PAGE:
hypekids Exclusive: Jason Mayden on Launching Super Heroic and Why Play Unites us All
With a little help from Magic Johnson.
Can shoes empower kids? That’s what Jason Mayden, the former lead designer for Nike‘s Jordan Brand, set out to find when he launched the first shoe for his new brand Super Heroic earlier this year. The kids’ shoe brand recently released the second colorway of its signature sneaker, which unlike most children’s shoes on the market, is designed specifically to match kids’ needs lifestyles. And so far, things seem to be working out for the emerging brand.
Owing to his experience at Jordan, Mayden knows a thing or two about sneakers, but launching a company from the ground up is a whole other ballgame. Fortunatley, Mayden had a little help from the likes of Magic Johnson in launching Super Heroic. hypekids got the chance to chat with Mayen about his vision for the brand and pick his brain about the current sneaker market. Read our full conversation to learn what’s next for Super Heroic and how sneakers can empower the next generation.
When did you decide you wanted to develop a new kids’ sneaker brand? Why did you want to develop a brand specifically for kids?
This is something that I have been working on most of my career. I’ve always felt that the younger demographic was underserved with great narratives, design and performance. It’s imperative that we think about the well-being of our children holistically and not just in terms of what we allow them to put in their bodies, i.e. organic, non-GMO food options, but also through the lens of what they put on their bodies. Improper fitting, shrunken down adult silhouettes lead to a myriad of physiological and biomechancial issues for children as they grow. In simpler terms, what you put on their foot and body can either help to promote proper movement and overall health, or severely damage how they move, grow and feel.
Why did you choose the name Super Heroic?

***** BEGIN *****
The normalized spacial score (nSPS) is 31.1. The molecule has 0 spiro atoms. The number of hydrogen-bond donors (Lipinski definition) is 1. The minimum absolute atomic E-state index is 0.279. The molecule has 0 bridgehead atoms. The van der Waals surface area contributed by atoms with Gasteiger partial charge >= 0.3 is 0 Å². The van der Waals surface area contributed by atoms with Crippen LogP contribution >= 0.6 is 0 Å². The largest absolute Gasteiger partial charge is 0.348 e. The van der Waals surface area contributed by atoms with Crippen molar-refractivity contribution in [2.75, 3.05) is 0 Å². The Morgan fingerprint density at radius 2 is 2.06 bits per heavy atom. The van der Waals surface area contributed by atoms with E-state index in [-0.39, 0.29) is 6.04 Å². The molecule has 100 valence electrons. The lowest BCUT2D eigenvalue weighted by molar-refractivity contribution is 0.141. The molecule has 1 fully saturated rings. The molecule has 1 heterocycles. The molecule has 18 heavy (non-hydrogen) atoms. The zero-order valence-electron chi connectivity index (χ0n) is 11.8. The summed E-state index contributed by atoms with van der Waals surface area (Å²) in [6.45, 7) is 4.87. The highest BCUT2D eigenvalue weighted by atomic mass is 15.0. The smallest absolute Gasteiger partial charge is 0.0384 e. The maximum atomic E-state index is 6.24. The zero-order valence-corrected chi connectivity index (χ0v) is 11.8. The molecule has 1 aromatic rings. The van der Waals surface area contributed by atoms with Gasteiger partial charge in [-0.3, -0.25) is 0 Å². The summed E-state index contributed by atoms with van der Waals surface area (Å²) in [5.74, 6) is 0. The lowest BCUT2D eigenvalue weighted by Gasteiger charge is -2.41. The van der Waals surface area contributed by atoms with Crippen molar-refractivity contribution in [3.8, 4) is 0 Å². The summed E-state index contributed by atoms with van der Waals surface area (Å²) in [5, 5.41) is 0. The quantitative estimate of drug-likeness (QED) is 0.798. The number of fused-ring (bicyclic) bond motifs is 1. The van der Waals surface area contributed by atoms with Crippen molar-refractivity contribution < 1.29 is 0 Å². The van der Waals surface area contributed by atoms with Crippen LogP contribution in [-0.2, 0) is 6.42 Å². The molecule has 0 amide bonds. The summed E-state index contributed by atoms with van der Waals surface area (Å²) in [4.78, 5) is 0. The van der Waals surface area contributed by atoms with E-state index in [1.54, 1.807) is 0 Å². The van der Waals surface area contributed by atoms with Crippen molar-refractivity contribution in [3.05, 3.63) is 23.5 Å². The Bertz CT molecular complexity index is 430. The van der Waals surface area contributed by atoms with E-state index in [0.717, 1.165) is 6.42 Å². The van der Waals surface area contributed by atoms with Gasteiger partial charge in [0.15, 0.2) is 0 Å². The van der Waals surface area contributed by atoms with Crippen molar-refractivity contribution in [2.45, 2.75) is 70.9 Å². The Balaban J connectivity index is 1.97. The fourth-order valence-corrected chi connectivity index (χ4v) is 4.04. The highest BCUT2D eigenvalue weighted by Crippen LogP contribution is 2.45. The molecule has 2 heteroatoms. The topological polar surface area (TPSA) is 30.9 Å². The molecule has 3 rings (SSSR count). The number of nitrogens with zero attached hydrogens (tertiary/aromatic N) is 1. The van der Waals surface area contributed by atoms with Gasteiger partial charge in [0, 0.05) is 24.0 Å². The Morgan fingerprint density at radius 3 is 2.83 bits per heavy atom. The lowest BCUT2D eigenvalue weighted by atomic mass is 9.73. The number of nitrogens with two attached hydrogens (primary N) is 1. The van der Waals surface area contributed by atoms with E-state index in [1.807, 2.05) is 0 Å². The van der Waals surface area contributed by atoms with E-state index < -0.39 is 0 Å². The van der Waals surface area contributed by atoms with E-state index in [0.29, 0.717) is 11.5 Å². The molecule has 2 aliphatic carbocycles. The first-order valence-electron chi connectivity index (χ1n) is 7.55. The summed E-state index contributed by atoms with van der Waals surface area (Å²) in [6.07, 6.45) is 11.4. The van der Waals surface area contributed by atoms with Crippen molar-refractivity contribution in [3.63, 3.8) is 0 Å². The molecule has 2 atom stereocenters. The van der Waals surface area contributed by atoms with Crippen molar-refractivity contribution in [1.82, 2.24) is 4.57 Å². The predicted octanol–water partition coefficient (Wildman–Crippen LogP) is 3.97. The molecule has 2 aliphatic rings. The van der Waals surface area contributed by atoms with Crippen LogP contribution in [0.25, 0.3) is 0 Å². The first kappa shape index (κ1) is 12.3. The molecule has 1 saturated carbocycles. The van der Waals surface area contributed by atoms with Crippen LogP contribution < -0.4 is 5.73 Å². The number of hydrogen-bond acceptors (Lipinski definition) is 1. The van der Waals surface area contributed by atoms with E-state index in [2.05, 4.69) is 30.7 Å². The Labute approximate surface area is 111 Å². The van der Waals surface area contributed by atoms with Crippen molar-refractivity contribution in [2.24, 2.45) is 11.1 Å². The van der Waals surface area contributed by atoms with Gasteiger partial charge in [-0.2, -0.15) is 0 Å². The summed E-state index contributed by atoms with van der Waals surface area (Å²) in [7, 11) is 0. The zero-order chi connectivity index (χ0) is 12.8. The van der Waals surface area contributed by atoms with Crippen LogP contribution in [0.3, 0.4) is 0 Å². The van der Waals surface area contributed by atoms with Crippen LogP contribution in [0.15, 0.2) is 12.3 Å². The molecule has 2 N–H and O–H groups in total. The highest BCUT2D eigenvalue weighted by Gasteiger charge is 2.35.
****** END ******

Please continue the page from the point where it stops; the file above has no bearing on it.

It presents an alternative and more modern path towards excellence that’s accessible to everyone. Not everyone can be like our beloved modern heroes, our athletes and entertainers, but everyone can relate to the hero’s journey. It’s a call-to-action in a sense. A reminder that our job as parents, adults, citizens, etc. is to prepare the next generation to be the solution to the problems that they will inherit. It’s our way of using play as a unifying force to bring about change. That’s what Super Heroic truly stands for. If you can play together, you can live together and that is the world we want to help our children to create.
How did your time at Jordan influence your process for launching Super Heroic?
My time at Jordan was wonderful and transformative. They showed me how to create with intention and with rigor. While at Jordan I created a packaging solution in the form of a lunchbox with laceless Air Jordan 1s and an illustrated version of the famous Michael Jordan photo that became our logo. While this was not a program that was heavily invested in, Jordan still felt the need to allow me to express myself. So much so, they allowed me to include my eternal muse, my son, in the catalogue shoot. The sheer joy in his face gave me proof and confidence that my gifts and talents needed to be used for the betterment of all children, not just my own. That’s why I left the swoosh – I chose to follow a different path that’s hyper-focused on our little Heroes.
How long did you spend developing the design for the original TMBLR v1?
We worked for a about a year and a half on various aspects of the business, while simultaneously designing, developing and testing our product with “bootstrapped” resources. We did quantitative and qualitative research, and while I didn’t have a staff, I created numerous email accounts to communicate and negotiate with vendors via different personas. This allowed the people I was speaking with to believe that I had a full-staff, which of course made Super Heroic look like a real company rather than a person sitting at his kitchen table funding a business on credit cards and limited savings, all while supporting my father through his cancer treatments. It was not an easy road and it was not the ideal time for me to start the company according to what the world would say, but I felt the urgency to build something that would make my father proud and help to serve the most precious asset we have, our children. I’m thankful for that experience. I recruited one of my best friends, Harshal Sisodia, to join as co-founder, and provided an opportunity for my father to use his vast experience in operations, supply chain and manufacturing. Those two people, in addition to my wife and children, made the long road that I traveled easier and more fulfilling.